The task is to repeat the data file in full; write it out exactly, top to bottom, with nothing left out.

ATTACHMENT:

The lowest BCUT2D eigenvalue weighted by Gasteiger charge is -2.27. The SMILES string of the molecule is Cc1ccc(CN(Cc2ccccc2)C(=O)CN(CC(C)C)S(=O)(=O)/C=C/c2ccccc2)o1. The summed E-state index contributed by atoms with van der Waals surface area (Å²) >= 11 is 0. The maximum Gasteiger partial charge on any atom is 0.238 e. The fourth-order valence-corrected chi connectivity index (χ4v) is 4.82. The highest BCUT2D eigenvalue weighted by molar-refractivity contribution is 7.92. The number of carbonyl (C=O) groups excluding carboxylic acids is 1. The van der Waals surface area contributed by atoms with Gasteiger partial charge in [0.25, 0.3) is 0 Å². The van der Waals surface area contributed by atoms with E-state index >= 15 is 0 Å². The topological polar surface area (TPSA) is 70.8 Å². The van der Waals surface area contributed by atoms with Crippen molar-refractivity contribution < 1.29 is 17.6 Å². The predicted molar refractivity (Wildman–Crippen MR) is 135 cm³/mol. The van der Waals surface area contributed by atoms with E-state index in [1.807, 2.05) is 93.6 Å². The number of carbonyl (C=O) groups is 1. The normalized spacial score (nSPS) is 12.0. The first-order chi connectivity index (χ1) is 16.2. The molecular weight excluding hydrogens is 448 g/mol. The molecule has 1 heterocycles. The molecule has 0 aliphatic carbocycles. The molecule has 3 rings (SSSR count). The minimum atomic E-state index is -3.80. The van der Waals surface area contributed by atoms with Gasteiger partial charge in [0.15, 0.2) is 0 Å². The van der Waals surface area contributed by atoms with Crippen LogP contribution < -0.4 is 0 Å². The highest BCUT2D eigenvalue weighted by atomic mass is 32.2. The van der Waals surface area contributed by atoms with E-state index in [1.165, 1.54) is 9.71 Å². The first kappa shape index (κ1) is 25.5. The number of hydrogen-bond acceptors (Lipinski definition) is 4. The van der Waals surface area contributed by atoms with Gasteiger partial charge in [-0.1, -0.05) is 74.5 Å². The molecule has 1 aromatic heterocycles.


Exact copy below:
The lowest BCUT2D eigenvalue weighted by Gasteiger charge is -2.27. The SMILES string of the molecule is Cc1ccc(CN(Cc2ccccc2)C(=O)CN(CC(C)C)S(=O)(=O)/C=C/c2ccccc2)o1. The summed E-state index contributed by atoms with van der Waals surface area (Å²) >= 11 is 0. The maximum Gasteiger partial charge on any atom is 0.238 e. The fourth-order valence-corrected chi connectivity index (χ4v) is 4.82. The highest BCUT2D eigenvalue weighted by molar-refractivity contribution is 7.92. The number of carbonyl (C=O) groups excluding carboxylic acids is 1. The van der Waals surface area contributed by atoms with Gasteiger partial charge in [0.25, 0.3) is 0 Å². The van der Waals surface area contributed by atoms with E-state index >= 15 is 0 Å². The topological polar surface area (TPSA) is 70.8 Å². The van der Waals surface area contributed by atoms with Crippen molar-refractivity contribution < 1.29 is 17.6 Å². The predicted molar refractivity (Wildman–Crippen MR) is 135 cm³/mol. The van der Waals surface area contributed by atoms with E-state index in [1.807, 2.05) is 93.6 Å². The number of carbonyl (C=O) groups is 1. The normalized spacial score (nSPS) is 12.0. The first-order chi connectivity index (χ1) is 16.2. The molecular weight excluding hydrogens is 448 g/mol. The molecule has 1 heterocycles. The molecule has 0 aliphatic carbocycles. The molecule has 3 rings (SSSR count). The minimum atomic E-state index is -3.80. The van der Waals surface area contributed by atoms with Gasteiger partial charge in [0.15, 0.2) is 0 Å². The van der Waals surface area contributed by atoms with Crippen LogP contribution < -0.4 is 0 Å². The highest BCUT2D eigenvalue weighted by atomic mass is 32.2. The van der Waals surface area contributed by atoms with E-state index in [1.165, 1.54) is 9.71 Å². The first kappa shape index (κ1) is 25.5. The number of hydrogen-bond acceptors (Lipinski definition) is 4. The van der Waals surface area contributed by atoms with Gasteiger partial charge in [-0.1, -0.05) is 74.5 Å². The molecule has 1 aromatic heterocycles.